At the 2014 Annual Computer Security Applications Conference (ACSAC) in New Orleans, LA, on Wednesday, Dec 10, there was a Distinguished Practitioner Keynote Panel titled "Multics: Before, During, After". Olin Sibert was the moderator: Roger Schell, Tom Van Vleck, and Steve Lipner were panelists.
We talked about the 50-year influence (or not) of Multics on computer science and on subsequent systems. An audience of about 400, ranging from respected long-term contributors to students, heard about Multics' contributions to computer security.
Olin Sibert: Introduction and demonstration of Multics on a simulated 6180
Olin Sibert has been an independent consultant focused on information security since founding Oxford Systems, Inc., in 1982. Prior to that, he worked for MIT and later for Honeywell as part of the joint Multics Development Project, responsible for developing diverse aspects of the Multics system ranging from kernel support for next-generation hardware to the mail reader client. As a consultant, much of his work involved -- and still does today -- bringing the "lessons of Multics" to a wide variety of clients in industry and government.
[WOS] Few systems have had as much influence on information security, computer architecture, and academic computer science as the Multics system did. From the project's inception in 1964, through to significant use as a computer utility in government, academic, and commercial settings in the 1970s and 1980s, to its influence on many systems and technologies that came afterward, Multics has delivered lasting value for half a century. The panel celebrated its 50th anniversary and focused particularly on the Multics influence on information security: the state of the world before Multics, how Multics defined, refined, utilized information security principles in its development, and how the world has -- and has not -- made effective use of those principles in the decades that followed.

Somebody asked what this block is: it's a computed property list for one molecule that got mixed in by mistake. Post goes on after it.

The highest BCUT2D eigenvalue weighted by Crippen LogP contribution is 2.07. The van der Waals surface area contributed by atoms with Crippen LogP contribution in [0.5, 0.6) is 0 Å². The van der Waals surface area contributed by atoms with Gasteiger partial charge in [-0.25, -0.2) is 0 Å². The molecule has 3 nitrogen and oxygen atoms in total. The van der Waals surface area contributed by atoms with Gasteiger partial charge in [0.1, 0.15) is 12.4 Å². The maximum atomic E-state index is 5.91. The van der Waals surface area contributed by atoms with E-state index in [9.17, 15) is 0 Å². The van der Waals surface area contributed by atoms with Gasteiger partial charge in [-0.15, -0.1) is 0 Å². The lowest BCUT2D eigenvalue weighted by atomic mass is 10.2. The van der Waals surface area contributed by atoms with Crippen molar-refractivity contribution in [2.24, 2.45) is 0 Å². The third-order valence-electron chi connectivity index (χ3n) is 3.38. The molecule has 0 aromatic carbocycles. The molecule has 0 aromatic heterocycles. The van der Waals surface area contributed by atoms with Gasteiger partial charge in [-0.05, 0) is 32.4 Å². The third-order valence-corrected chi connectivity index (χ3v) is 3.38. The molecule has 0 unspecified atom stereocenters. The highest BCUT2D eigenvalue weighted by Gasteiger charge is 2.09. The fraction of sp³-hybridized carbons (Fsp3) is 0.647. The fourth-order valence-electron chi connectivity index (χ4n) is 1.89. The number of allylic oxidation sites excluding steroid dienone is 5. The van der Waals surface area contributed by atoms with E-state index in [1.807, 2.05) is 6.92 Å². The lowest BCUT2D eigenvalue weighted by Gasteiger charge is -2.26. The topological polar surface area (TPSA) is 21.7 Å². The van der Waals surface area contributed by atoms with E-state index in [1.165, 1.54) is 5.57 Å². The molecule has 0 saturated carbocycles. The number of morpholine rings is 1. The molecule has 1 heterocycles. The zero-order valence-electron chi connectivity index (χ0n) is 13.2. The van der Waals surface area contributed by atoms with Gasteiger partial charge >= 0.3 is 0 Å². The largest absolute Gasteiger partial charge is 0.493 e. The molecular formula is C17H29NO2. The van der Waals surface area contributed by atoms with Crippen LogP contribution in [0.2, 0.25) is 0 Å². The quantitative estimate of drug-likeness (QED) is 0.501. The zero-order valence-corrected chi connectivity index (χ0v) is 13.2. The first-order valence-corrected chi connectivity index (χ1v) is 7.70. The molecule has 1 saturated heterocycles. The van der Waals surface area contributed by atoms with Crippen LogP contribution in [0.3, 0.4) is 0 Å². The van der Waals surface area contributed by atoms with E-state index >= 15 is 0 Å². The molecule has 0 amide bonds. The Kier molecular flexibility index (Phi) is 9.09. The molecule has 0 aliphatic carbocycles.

[WOS] Many people, even in the security world, have never heard of Multics, or haven't thought about it in decades. In one sense, this counts as success: features like the hierarchical file system, the process model, access control lists, andMandatory Access Control are just part of the landscape today -- it's hard to imagine how to make a computer system that doesn't work the way Multics did. But it's also unfortunate that many of the Multics security lessons are still as valid today and are still as little-heeded. I'd initially thought about structuring the panel around the Saltzer/Schroeder principles, and I think that would make a good retrospective paper, but ultimately it didn't fit the format for this year.
[WOS] I ran the demo of the simulator for the Multics CPU interactively: booted the system, wrote a little PL/I program, compiled it (comic relief: four-line program, one extraneous character, six PL/I compiler error messages), and ran it. It generated a linkage error because it called -- by design -- a program that didn't exist, so at level 2, I wrote that second little program, compiled it, typed "start", and everything ran to completion. That's my favorite Multics demo, showing how dynamic linking works as a structuring principle rather than a bolt-on feature.
test: proc(); declare hello entry(); call hello(); end;
hello: proc(); declare ioa_ entry options(variable); call ioa_("Hello ACSAC ^d", 2014); end;
[WOS] My fingers remembered PL/I syntax and Multics commands pretty well, but gosh, it was tough getting used to @-sign and #-sign typing again. The simulator performed without a hitch!
[WOS] Quite a few people talked to me afterward and asked how to get access to the simulator. I referred them to http://multicians.org, where I hope we will soon have some more detailed instructions. Congratulations to Harry Reed and Charles Anthony, without whom none of this would have happened!